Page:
Sunday, October 17

Margaret Atwood to Edit Collaborative Modern Decameron for the Covid Era | Books


In the Decameron of Boccaccio, a group of travelers take refuge from the Black Death in a villa on the outskirts of Florence and share their stories. In an upcoming modern take on the Covid era, from authors ranging from John Grisham to Outlander author Diana Gabaldon, the characters are a group of neighbors in a Manhattan blockhouse during the coronavirus pandemic.

Edited by Margaret Atwood, Fourteen Days: An Unauthorized Gathering is a collaborative novel devised by author Douglas Preston to support other writers during the pandemic. With collaborators that also include Tess Gerritsen, Emma Donoghue, Celeste Ng, Dave Eggers and Angie Cruz, the book is set during the early days of the crisis, as a diverse group of neighbors left behind “when the rich flee the town “meet on the roof of your building and start sharing your stories.

“The germ of the idea occurred to me when I read the Decameron as a teenager. I’m a collector of stories, and my initial thought was to put all of those stories into a narrative framework like the Decameron, in which a group of people retreat to a farm on the coast of Maine during a pandemic. But when I tried to write it, the result was inconsistent, so I quickly gave it up, “Preston said. “Then came a real pandemic.”

Preston is president of the Authors Guild, and the writers’ corps had been thinking of doing an anthology. “But anthologies can be pretty boring,” Preston said. “It occurred to me that the Decameron idea could be brought to the present day and involve New Yorkers trapped in a tenement house during Covid, who gather on the roof every night and start telling stories to pass the time, all kinds of stories: outrageous, moving, funny, horrifying, tragic and spooky. “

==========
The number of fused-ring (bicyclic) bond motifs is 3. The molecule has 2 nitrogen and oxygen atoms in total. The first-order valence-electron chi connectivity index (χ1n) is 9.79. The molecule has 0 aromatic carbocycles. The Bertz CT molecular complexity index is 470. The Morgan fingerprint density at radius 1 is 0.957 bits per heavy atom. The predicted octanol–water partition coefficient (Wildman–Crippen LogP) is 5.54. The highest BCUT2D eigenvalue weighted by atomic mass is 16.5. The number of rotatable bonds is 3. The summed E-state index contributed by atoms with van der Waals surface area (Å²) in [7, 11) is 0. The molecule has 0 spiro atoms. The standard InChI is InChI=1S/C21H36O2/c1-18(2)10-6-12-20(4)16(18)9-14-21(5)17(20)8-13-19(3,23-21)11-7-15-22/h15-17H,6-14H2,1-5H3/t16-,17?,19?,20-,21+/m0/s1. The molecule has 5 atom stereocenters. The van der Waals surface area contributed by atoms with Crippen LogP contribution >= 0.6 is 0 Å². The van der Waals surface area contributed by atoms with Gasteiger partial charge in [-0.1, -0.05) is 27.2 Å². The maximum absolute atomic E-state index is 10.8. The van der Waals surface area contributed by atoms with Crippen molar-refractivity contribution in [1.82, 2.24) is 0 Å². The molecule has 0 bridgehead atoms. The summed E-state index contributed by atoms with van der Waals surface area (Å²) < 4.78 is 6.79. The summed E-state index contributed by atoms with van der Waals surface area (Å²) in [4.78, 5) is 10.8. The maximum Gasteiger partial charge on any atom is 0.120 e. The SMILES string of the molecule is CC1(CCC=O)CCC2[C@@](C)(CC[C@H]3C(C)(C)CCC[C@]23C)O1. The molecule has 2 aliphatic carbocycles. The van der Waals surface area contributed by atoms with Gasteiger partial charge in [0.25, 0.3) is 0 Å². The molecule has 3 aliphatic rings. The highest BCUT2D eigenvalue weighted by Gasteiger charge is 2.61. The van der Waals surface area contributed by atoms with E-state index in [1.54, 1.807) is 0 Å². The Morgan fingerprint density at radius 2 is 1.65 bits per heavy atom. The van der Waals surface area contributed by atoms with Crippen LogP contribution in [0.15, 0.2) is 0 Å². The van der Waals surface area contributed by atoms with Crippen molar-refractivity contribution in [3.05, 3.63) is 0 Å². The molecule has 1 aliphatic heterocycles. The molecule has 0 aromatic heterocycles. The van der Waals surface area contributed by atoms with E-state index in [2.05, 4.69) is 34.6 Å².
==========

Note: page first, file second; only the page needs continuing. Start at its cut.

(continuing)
Atwood agreed to act as editor and invited, Preston said, “an eclectic group of writers, from romance novelists to Shakespearean scholars, from poets to mystery writers, from children’s authors to journalists and science fiction writers,” to contribute.

“I was amazed at how many authors loved the idea and wanted to get involved,” Preston said. “They not only wrote stories, but they also created characters on the roof to tell them. In this way, Fourteen Days became a kind of protest against the Balkanization of contemporary literary culture. The result is entertaining and lively, not unlike the stories told at a dinner party late at night by guests of questionable sobriety. I don’t think such an eclectic group of authors or works has ever come together like this before. “

Atwood said that the characters created by his collaborators “have a lot to say to each other about life during the pandemic and even more about life in general, sometimes getting into open arguments, debates or fights, and sometimes finding a solution in moments. unexpected moments of empathy and connection. “

The writers remain anonymous until the end of the book, when it is revealed who wrote what story. “Reading the book is a fun literary guessing game, but it also has a deeper message, being a thumb in the eye of the literary celebrity and the signature fetish,” Preston said.

The Authors Guild has signed an agreement with Houghton Mifflin Harcourt in the US and Vintage in the UK to publish Fourteen Days in Spring 2022. A “major” donation from The Hunger Games author Suzanne Collins means that all contributors will receive an honorarium for the project, but all proceeds will go to the Authors Guild Foundation, which supports American writers; a recent survey found that the authors reported losing 49% of their pre-pandemic income on average.


www.theguardian.com

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